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Eisman v. Village of E. Hills

Supreme Court of New York, Second Department

April 12, 2017

Steve J. Eisman, et al., plaintiffs,
v.
Village of East Hills, defendant third-party plaintiff-respondent, A to Z Transit Contracting Corp., et al., third-party defendants-appellants. Index No. 7647/13

          Law Offices of Harry C. Demiris, Jr., P.C., Westbury, NY, for third-party defendants-appellants.

          Morris Duffy Alonso & Faley, New York, NY (Arjay G. Yao, Kevin G. Faley, Kenneth E. Pitcoff, and Iryna Krauchanka of counsel), for defendant third-party plaintiff-respondent.

          JOHN M. LEVENTHAL, J.P., JEFFREY A. COHEN, SYLVIA O. HINDS-RADIX, FRANCESCA E. CONNOLLY, JJ.

          DECISION & ORDER

         In an action, inter alia, to recover damages for injury to real property, the third-party defendants appeal from an order of the Supreme Court, Nassau County (Iannacci, J.), entered December 10, 2014, which denied their motion pursuant to CPLR 3211(a)(7) to dismiss the third-party complaint.

         ORDERED that the order is modified, on the law, by deleting the provision thereof denying that branch of the third-party defendants' motion which was to dismiss the cause of action sounding in indemnification in the third-party complaint, and substituting therefor a provision granting that branch of the motion; as so modified, the order is affirmed, with costs to the third-party defendants.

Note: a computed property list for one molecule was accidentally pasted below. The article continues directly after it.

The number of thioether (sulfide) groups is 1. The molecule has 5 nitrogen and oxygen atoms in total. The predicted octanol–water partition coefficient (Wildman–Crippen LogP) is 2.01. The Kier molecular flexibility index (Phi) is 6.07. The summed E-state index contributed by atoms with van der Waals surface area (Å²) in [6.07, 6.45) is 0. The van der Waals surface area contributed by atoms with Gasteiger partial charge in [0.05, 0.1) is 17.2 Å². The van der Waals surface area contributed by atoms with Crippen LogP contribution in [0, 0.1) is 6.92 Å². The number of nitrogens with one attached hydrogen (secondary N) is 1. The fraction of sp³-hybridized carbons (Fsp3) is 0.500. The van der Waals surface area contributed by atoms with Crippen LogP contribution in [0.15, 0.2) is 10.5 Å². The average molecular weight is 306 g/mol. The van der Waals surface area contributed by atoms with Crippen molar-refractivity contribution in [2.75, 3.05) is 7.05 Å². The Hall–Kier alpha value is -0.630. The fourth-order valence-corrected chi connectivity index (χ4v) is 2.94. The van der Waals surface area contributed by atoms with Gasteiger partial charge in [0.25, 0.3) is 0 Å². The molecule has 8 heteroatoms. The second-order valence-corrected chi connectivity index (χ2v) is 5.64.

The plaintiffs commenced this action against the Village of East Hills after they experienced flooding on their property from rainwater. The plaintiffs asserted causes of action sounding in tort, alleging that the flooding resulted from the development of land near their property, which was authorized by the Village. The Village commenced a third-party action seeking indemnification and contribution against A to Z Transit Contracting Corp., the project manager that constructed the plaintiffs' home, as well as its principal, David Ferdinand, architect Carl Majowka, who prepared plans for the construction of the plaintiffs' home, and Scott Anderson, the principal of Scott Anderson Design, Inc., which performed landscaping work for the plaintiffs' home. The third-party defendants moved pursuant to CPLR 3211(a)(7) to dismiss the third-party complaint on the basis of affidavits submitted by Ferdinand, Majowka, and Anderson. The Supreme Court denied the motion. We modify.